Tips on Image Accessibility
How to Write Clear "Alt Text" and Captions for Images and Charts
It is important to offer text-based description for any images and charts you use in your online courses. If the images add meaning to the class, then students are missing out when they can't see the images or when the images don't load.
Tips for Writing Captions:
You've likely encountered a caption before; this is a block of text that appears immediately underneath an image or chart to describe what's in it. To write an effective caption, consider:
- Describe exactly what is in the image or chart. What is a reader looking at? How would you describe what appears in the image or chart? Who created the image and when?
- Keep your description to a sentence or two. Captions needn't be long, and they should focus on the core purpose of the image and who created the image.
Tips for Writing Alt Text:
When you hover your mouse over an image on a website, the little block of text that may appear is called "alt text." Some Internet browsers use screen readers or text-to-speech applications when browsing the Internet; since some users cannot see the images, the alt text is what a screen reader or text-to-speech application will read out loud to help a reader understand what image is appearing on a website. If images do not load properly, alt text is also what will appear in place of the image embedded.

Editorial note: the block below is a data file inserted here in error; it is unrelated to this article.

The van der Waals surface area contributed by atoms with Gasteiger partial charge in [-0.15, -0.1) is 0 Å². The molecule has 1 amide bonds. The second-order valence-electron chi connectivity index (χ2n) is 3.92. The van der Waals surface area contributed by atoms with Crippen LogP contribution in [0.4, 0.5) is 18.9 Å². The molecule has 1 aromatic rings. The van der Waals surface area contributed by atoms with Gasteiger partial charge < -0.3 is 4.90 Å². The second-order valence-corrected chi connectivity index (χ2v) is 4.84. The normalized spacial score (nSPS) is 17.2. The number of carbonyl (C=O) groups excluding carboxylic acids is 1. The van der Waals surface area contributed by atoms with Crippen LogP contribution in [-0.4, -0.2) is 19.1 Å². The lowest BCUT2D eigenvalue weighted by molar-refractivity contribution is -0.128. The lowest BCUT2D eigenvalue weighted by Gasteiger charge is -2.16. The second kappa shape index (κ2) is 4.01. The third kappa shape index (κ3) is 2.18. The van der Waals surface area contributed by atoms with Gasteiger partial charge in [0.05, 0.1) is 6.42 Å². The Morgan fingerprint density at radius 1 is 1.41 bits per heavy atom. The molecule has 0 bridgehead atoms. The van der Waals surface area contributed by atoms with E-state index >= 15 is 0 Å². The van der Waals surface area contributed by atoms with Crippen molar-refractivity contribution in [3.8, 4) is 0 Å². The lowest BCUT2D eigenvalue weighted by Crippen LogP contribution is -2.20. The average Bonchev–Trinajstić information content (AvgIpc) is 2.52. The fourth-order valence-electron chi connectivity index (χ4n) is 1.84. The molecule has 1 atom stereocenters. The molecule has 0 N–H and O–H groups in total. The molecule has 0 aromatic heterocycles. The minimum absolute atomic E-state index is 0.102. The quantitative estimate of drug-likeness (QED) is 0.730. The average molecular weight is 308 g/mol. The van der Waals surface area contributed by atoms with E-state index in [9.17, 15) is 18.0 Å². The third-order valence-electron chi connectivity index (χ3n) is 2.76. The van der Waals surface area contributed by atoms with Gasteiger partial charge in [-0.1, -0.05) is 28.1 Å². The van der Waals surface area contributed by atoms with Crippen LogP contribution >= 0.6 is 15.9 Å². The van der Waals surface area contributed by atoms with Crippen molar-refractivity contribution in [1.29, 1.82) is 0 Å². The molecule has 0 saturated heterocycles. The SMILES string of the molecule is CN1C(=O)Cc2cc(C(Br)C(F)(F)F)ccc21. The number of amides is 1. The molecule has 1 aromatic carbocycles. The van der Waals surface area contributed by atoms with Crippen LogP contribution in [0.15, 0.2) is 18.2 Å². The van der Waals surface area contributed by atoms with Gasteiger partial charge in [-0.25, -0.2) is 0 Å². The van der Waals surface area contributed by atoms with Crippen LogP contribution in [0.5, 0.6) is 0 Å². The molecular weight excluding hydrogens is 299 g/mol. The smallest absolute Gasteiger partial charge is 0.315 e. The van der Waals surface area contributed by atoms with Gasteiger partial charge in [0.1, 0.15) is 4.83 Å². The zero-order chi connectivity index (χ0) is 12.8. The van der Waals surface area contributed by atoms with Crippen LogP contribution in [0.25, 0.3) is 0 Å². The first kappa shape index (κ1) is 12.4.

Think of a 50-100 character description of the image. Alt text needs to be short and succinct, as it can be hard for someone using a screen-reader to follow along with and keep track of what is being described in a long description. Prioritize and consider what the most succinct way you can image would be to describe the image or chart. Stick to the essential message of the image or chart. You don't need to state that it's an image.
If you're struggling to describe a complex image, check out WebAIM's Tips for writing alt text.